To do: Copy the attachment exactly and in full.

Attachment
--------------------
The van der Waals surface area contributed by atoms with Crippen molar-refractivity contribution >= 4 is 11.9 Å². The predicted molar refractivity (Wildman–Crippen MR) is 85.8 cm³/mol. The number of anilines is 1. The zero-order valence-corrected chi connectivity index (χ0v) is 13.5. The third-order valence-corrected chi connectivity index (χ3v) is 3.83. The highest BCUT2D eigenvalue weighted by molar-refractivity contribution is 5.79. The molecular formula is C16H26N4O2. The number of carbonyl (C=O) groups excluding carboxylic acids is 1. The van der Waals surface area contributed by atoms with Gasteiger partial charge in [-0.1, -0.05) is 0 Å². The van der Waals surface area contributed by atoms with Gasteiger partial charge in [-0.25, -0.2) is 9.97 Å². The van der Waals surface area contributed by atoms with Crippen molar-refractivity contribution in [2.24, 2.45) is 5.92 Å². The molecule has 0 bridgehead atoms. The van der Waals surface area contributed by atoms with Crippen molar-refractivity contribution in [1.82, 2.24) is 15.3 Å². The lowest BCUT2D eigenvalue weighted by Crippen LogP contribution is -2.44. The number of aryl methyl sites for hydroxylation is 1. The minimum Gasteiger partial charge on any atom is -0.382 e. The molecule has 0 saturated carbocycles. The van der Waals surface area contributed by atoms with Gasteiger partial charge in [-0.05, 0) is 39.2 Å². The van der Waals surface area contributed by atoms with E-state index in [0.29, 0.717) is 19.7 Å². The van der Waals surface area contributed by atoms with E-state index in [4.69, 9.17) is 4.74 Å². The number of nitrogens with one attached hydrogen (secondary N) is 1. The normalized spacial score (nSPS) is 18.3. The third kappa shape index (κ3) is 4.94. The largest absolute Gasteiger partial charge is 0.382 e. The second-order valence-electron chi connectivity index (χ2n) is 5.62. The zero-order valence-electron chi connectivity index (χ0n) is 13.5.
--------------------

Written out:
The van der Waals surface area contributed by atoms with Crippen molar-refractivity contribution >= 4 is 11.9 Å². The predicted molar refractivity (Wildman–Crippen MR) is 85.8 cm³/mol. The number of anilines is 1. The zero-order valence-corrected chi connectivity index (χ0v) is 13.5. The third-order valence-corrected chi connectivity index (χ3v) is 3.83. The highest BCUT2D eigenvalue weighted by molar-refractivity contribution is 5.79. The molecular formula is C16H26N4O2. The number of carbonyl (C=O) groups excluding carboxylic acids is 1. The van der Waals surface area contributed by atoms with Gasteiger partial charge in [-0.1, -0.05) is 0 Å². The van der Waals surface area contributed by atoms with Gasteiger partial charge in [-0.25, -0.2) is 9.97 Å². The van der Waals surface area contributed by atoms with Crippen molar-refractivity contribution in [2.24, 2.45) is 5.92 Å². The molecule has 0 bridgehead atoms. The van der Waals surface area contributed by atoms with Crippen molar-refractivity contribution in [1.82, 2.24) is 15.3 Å². The lowest BCUT2D eigenvalue weighted by Crippen LogP contribution is -2.44. The number of aryl methyl sites for hydroxylation is 1. The minimum Gasteiger partial charge on any atom is -0.382 e. The molecule has 0 saturated carbocycles. The van der Waals surface area contributed by atoms with Gasteiger partial charge in [-0.05, 0) is 39.2 Å². The van der Waals surface area contributed by atoms with E-state index in [0.29, 0.717) is 19.7 Å². The van der Waals surface area contributed by atoms with E-state index in [4.69, 9.17) is 4.74 Å². The number of nitrogens with one attached hydrogen (secondary N) is 1. The normalized spacial score (nSPS) is 18.3. The third kappa shape index (κ3) is 4.94. The largest absolute Gasteiger partial charge is 0.382 e. The second-order valence-electron chi connectivity index (χ2n) is 5.62. The zero-order valence-electron chi connectivity index (χ0n) is 13.5.